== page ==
15. Faten El Dana

    El Dana is known for her philanthropic work in the Australian Islamic community. As the president of the Muslim Women's Welfare of Australia, El Dana has worked as an ambassador for migrant women regarding health, family issues, raising special needs children, job searching, and language interpretation. In 2012, she was honoured for her efforts with both the Order of Australia Medal and NSW Premier's Lebanese Community Award.

    16. Usman Khawaja

    Chris Hyde / Getty Images

    Khawaja is a top order batsman on the Australian Cricket Team. He is also the first international Australian cricketer of Islamic faith, making his debut in the 2011 Ashes Test Series. Born in Islamabad, Pakistan and raised in Sydney, Khawaja attended Westfields Sports High School, a secondary school for those gifted at sport. Apart from cricket, Khawaja is a qualified pilot and has a Bachelor of Aviation from the University of New South Wales.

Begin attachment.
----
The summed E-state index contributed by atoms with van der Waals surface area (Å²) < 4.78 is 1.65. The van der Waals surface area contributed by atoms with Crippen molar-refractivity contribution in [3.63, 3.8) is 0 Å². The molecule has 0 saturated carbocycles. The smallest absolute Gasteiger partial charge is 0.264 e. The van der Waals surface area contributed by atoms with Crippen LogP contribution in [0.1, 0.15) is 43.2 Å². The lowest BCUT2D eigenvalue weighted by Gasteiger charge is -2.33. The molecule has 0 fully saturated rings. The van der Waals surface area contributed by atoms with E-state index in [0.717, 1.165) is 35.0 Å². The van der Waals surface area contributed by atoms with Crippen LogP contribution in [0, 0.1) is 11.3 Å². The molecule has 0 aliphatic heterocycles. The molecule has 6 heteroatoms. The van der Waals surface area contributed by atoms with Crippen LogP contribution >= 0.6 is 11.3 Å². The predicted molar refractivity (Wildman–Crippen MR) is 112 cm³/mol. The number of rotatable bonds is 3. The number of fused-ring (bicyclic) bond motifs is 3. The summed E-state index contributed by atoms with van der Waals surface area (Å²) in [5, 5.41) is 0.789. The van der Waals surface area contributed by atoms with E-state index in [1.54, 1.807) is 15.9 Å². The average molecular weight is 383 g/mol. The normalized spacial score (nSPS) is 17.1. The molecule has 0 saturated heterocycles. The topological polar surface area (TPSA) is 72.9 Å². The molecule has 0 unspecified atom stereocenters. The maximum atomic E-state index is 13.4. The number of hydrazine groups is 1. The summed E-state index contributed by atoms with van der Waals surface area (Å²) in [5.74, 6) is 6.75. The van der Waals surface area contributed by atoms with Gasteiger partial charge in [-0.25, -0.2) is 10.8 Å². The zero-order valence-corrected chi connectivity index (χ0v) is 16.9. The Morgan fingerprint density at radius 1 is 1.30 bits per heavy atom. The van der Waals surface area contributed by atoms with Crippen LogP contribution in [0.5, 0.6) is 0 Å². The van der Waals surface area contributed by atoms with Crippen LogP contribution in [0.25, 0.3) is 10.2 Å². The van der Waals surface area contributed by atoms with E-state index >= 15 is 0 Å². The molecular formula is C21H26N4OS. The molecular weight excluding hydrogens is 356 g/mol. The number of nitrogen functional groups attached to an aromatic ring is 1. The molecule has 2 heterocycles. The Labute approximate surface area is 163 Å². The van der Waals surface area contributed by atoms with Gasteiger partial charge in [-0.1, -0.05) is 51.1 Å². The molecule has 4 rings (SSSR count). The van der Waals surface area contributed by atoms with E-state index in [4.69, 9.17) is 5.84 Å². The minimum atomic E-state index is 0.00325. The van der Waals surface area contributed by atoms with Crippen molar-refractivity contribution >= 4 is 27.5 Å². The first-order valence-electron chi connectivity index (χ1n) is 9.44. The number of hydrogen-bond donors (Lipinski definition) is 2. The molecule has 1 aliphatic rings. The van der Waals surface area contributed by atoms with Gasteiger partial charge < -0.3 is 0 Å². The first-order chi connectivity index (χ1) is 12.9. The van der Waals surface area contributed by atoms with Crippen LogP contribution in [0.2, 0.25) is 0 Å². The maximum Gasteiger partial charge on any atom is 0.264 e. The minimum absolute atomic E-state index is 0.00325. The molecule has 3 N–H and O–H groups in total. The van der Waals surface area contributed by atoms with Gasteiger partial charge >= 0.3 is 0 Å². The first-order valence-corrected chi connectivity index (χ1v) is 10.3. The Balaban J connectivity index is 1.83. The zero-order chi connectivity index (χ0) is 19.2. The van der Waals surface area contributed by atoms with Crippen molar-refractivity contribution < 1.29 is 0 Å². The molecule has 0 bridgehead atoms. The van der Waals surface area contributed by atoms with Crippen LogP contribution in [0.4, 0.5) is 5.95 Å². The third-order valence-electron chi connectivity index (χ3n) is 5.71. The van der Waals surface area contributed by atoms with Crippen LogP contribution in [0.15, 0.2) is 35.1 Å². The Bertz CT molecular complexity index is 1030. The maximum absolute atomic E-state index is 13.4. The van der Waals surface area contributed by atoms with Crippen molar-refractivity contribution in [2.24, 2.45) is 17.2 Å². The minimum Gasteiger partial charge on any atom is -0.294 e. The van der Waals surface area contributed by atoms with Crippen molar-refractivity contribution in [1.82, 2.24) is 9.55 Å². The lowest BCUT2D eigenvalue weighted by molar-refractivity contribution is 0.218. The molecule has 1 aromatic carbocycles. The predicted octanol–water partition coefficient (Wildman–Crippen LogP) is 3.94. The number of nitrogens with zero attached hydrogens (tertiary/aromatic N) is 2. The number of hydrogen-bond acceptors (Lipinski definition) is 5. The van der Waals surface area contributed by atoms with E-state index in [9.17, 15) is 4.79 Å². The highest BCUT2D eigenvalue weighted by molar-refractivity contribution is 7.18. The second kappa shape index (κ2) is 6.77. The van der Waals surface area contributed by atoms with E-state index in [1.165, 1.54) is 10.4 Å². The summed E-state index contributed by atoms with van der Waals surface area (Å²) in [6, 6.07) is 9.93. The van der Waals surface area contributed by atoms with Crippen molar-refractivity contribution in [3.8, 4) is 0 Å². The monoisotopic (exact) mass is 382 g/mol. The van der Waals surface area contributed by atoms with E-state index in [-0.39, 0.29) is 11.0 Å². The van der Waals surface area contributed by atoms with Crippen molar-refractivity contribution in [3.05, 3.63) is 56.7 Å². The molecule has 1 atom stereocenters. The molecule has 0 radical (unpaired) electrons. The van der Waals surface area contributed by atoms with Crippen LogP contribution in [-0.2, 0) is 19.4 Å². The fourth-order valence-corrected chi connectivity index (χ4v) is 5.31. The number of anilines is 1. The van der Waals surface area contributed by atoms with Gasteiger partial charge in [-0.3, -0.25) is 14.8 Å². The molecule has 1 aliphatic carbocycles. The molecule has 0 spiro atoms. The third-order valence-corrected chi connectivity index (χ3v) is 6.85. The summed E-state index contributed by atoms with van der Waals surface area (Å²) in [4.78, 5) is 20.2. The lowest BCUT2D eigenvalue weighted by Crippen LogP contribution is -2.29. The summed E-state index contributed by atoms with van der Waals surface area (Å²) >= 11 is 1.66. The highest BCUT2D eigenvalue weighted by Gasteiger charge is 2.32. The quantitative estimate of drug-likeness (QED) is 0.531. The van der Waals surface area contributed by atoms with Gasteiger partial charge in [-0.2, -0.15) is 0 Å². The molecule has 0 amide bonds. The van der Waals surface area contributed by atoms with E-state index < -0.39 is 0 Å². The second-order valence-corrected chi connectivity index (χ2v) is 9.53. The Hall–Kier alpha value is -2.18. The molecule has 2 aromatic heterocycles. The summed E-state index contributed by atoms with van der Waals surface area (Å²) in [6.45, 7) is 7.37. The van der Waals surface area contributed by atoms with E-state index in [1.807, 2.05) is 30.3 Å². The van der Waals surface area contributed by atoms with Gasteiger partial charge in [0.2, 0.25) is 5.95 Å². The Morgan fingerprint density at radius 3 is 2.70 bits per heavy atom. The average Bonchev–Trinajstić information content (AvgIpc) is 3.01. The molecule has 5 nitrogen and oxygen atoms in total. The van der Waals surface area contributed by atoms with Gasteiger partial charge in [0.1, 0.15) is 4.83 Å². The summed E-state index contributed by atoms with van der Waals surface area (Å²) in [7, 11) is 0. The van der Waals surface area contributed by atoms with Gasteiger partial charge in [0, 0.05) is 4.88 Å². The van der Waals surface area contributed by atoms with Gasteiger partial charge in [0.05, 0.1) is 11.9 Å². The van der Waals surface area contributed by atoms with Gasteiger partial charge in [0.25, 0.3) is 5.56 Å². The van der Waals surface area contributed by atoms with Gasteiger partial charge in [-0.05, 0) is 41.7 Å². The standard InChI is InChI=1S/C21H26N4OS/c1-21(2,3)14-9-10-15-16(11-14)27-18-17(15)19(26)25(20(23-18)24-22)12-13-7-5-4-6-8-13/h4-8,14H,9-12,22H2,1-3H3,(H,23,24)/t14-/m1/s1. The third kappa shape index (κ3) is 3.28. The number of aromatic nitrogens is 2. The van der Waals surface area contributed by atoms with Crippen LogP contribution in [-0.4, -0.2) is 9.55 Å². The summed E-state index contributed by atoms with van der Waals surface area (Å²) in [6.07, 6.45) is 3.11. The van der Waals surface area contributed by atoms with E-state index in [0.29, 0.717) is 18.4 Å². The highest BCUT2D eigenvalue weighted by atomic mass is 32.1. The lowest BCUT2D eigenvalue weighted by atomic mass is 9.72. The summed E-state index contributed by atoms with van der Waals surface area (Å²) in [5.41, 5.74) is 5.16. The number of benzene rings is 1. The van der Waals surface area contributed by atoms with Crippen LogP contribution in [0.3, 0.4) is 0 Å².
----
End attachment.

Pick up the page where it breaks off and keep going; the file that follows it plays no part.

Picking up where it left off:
17. Bachar Houli

    Robert Prezioso / Getty Images

    AFL player Bachar Houli was raised in an orthodox Lebanese Muslim family. He's the third Islamic Australian to play in the Australian Football League after Adem Yze and Sedat Sir. He was also nominated for the AFL Rising Star award in 2008. Houli currently plays for the Richmond Football Club.

    18. Captain Mona Shindy

    Captain Mona Shindy is one of the most senior serving Muslim Australians in the Navy. Captain Shindy not only serves as the Chief Strategic Advisor on Islamic Cultural Affairs, but she's the Head of the Guided Missile Frigate System Program Office. Captain Shindy, a proud Egyptian-Australian, hopes to create a more peaceful world for future generations. "As a mother, I would like to think I am helping to create a future for my children where they feel understood, included, and respected," she said.

    19. Mariam Veiszadeh


    Born in Afghanistan during the Soviet War, Veiszadeh and her family tried seeking asylum in several different countries until Australia granted them safe harbour in 1991. She's now a lawyer and advocate for anti-islamophobia and the fair treatment of refugees and asylum seekers. She also received the 2015 Westpac Woman of Influence Award for her work in these areas.